Kat Burns from Toronto
Tuesday, Oct. 21, 6:30pm
For something much quieter than a Las Vegas festival, there’s Canadian singer Kat Burns, whose acoustic guitar playing and smart, sensitive lyrics are a nice way to spend any time on the Internet. Through her work with Forest City Lovers and KASHKA, Burns delves into all the subjects (love, chance meetings, strange people, etc.) that give expression to the best folk and smart-rock songs. One of my favorite songs of hers is “Song for Morrie,” about an old man who can’t walk, is close to death, but still has an active mind. “Maybe,” Burns sings, “all we need is someone to come home to.” “Song for Morrie” is sweet, fun, and genuinely uplifting and philosophical. Burns’ Oct. 21 performance is through a music platform called Stageit, where you pay whatever you want. Whatever you pay, it will be a bargain.
A.R. Rahman Meets Berklee at Boston Symphony Hall
Friday, Oct. 24, 5pm
A.R. Rahman is one of the biggest musical names in India. “Jai Ho,” the theme song from Slumdog Millionaire that won an Academy Award and a Grammy Award? That’s A.R. Rahman. “Chaiyya, Chaiyya,” the potent song that sets up Spike Lee’s film Inside Man? That’s A.R. Rahman. It’s rare that Rahman makes his way to perform in the United States, but he’ll be in Boston this night to be with the students and faculty of the acclaimed Berklee College of Music. The concert at the Berklee Performance Center coincides with the school giving Rahman an honorary doctorate. This is another online concert with a suggested donation. It’s free to watch the first few minutes. Most people can’t resist Rahman, which is why his music is in such demand around the world.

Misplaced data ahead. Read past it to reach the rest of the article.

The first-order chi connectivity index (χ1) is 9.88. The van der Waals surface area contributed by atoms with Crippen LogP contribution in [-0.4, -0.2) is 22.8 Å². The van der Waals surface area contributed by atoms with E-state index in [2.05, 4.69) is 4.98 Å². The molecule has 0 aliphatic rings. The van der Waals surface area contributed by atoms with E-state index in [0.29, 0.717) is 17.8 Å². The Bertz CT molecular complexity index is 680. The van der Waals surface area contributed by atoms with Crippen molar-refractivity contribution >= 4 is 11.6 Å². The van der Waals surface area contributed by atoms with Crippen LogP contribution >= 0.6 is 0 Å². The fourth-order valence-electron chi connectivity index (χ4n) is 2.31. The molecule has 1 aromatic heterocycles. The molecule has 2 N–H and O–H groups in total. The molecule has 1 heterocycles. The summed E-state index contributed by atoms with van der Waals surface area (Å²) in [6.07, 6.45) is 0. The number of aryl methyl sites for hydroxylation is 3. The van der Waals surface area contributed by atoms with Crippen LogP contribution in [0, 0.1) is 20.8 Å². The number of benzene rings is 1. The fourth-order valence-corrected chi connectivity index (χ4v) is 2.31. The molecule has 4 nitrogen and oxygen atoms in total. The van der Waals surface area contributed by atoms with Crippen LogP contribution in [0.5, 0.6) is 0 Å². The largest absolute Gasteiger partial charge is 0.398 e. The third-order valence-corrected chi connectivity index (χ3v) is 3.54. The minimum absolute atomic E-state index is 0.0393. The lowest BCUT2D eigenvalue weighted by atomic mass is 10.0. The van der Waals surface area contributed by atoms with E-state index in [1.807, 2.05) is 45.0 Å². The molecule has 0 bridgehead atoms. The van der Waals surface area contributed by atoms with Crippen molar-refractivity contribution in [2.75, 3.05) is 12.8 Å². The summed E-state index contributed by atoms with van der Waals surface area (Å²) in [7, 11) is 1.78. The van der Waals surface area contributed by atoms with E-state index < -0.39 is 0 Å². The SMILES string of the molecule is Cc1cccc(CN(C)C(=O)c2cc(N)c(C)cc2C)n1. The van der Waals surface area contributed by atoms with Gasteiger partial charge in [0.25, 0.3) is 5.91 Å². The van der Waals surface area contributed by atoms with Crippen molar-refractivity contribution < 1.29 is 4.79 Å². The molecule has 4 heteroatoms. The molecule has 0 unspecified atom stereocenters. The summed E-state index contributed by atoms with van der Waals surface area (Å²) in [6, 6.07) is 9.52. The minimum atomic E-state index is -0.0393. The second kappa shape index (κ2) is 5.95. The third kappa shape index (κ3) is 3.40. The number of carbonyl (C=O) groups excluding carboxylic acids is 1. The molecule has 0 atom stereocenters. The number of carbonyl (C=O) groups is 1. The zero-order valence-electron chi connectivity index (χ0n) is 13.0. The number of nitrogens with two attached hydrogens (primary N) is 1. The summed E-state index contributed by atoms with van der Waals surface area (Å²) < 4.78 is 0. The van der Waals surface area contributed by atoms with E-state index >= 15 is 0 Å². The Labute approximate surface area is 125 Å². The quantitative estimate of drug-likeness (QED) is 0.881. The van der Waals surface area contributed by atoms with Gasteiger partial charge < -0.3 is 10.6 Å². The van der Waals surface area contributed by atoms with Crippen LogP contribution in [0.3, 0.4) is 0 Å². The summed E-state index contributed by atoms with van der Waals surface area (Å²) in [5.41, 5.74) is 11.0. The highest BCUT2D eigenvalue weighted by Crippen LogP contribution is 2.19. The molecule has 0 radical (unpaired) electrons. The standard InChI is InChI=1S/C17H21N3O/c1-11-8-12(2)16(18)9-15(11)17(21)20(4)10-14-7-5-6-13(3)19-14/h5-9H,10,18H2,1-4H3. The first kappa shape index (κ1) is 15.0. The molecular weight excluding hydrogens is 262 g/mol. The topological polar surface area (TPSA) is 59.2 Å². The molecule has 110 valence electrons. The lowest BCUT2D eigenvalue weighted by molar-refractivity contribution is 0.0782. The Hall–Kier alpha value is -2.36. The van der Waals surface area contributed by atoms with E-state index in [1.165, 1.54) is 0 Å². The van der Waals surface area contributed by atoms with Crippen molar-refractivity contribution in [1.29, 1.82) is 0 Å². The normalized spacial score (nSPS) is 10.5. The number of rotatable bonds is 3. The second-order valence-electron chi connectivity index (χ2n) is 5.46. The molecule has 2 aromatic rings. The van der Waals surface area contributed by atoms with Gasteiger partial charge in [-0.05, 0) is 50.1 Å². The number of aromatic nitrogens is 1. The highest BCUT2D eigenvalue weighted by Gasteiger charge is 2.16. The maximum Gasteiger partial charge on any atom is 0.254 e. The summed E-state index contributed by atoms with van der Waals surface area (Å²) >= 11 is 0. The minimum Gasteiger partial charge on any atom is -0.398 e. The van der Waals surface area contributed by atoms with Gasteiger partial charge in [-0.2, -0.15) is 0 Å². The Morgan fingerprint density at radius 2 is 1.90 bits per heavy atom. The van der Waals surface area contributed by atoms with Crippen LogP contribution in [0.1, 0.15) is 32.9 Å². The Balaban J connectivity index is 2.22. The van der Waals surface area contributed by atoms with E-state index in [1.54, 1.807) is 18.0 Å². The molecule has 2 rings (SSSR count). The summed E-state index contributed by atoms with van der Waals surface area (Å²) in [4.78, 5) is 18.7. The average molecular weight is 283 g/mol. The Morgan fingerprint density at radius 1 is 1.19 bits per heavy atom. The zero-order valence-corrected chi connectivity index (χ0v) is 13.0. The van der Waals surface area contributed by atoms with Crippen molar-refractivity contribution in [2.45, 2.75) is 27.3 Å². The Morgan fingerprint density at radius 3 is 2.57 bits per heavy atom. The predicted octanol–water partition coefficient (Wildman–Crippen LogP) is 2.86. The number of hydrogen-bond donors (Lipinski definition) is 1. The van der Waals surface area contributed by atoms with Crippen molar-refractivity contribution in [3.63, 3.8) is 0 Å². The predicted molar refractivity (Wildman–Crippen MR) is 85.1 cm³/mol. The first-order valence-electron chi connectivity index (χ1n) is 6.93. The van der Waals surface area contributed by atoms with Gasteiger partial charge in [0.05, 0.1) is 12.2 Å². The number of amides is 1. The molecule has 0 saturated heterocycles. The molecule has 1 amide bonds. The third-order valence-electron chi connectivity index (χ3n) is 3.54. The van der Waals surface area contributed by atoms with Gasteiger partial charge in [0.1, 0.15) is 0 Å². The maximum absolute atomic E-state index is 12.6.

Berlin Philharmonic with Emmanuelle Haim from Berlin
Friday, Oct. 31, 11am
The French conductor Emmanuelle Haim frequently plays harpsichord while leading her orchestras in grandiose works of early and classical music. There’s nothing quite like it, and this performance is a chance to witness Haim’s musical pyrotechnics as she directs the Berlin Philharmonic in George Frideric Handel’s
”La resurrezione (Resurrection).” Handel’s work utilizes a flurry of beautiful operatic voices, which will be performed here by, among others, Swedish soprano Camilla Tilling and Finnish tenor Topi Lehtipuu. It’s a stalwart Europe-wide lineup for a night at the opera in Berlin.